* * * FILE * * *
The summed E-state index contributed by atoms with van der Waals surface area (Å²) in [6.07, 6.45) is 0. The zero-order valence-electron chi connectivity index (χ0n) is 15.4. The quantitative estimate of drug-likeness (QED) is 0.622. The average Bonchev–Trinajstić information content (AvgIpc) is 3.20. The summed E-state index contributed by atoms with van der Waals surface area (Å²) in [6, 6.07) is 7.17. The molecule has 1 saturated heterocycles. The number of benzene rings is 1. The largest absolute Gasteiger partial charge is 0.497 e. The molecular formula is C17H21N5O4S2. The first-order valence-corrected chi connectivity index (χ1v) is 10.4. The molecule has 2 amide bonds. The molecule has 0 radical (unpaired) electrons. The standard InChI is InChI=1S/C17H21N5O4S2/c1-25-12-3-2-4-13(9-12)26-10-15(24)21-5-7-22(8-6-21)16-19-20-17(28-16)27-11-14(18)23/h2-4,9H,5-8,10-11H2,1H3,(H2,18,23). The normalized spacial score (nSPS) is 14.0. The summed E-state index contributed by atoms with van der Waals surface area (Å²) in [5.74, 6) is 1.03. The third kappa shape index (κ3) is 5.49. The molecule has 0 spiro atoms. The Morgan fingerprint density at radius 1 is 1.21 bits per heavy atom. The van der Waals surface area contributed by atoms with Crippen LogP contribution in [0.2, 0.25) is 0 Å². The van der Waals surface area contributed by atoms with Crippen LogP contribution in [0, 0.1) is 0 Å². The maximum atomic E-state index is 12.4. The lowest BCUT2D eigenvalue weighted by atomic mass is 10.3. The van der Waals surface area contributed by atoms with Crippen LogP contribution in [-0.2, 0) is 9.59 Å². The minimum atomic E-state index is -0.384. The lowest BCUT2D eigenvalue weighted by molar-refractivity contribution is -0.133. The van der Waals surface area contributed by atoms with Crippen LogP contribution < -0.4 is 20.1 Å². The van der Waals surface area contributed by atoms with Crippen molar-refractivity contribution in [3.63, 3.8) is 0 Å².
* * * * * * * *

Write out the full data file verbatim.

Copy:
The summed E-state index contributed by atoms with van der Waals surface area (Å²) in [6.07, 6.45) is 0. The zero-order valence-electron chi connectivity index (χ0n) is 15.4. The quantitative estimate of drug-likeness (QED) is 0.622. The average Bonchev–Trinajstić information content (AvgIpc) is 3.20. The summed E-state index contributed by atoms with van der Waals surface area (Å²) in [6, 6.07) is 7.17. The molecule has 1 saturated heterocycles. The number of benzene rings is 1. The largest absolute Gasteiger partial charge is 0.497 e. The molecular formula is C17H21N5O4S2. The first-order valence-corrected chi connectivity index (χ1v) is 10.4. The molecule has 2 amide bonds. The molecule has 0 radical (unpaired) electrons. The standard InChI is InChI=1S/C17H21N5O4S2/c1-25-12-3-2-4-13(9-12)26-10-15(24)21-5-7-22(8-6-21)16-19-20-17(28-16)27-11-14(18)23/h2-4,9H,5-8,10-11H2,1H3,(H2,18,23). The normalized spacial score (nSPS) is 14.0. The summed E-state index contributed by atoms with van der Waals surface area (Å²) in [5.74, 6) is 1.03. The third kappa shape index (κ3) is 5.49. The molecule has 0 spiro atoms. The Morgan fingerprint density at radius 1 is 1.21 bits per heavy atom. The van der Waals surface area contributed by atoms with Crippen LogP contribution in [0.2, 0.25) is 0 Å². The van der Waals surface area contributed by atoms with Crippen LogP contribution in [0, 0.1) is 0 Å². The maximum atomic E-state index is 12.4. The lowest BCUT2D eigenvalue weighted by atomic mass is 10.3. The van der Waals surface area contributed by atoms with Crippen LogP contribution in [-0.2, 0) is 9.59 Å². The minimum atomic E-state index is -0.384. The lowest BCUT2D eigenvalue weighted by molar-refractivity contribution is -0.133. The van der Waals surface area contributed by atoms with Crippen LogP contribution < -0.4 is 20.1 Å². The van der Waals surface area contributed by atoms with Crippen molar-refractivity contribution in [3.63, 3.8) is 0 Å².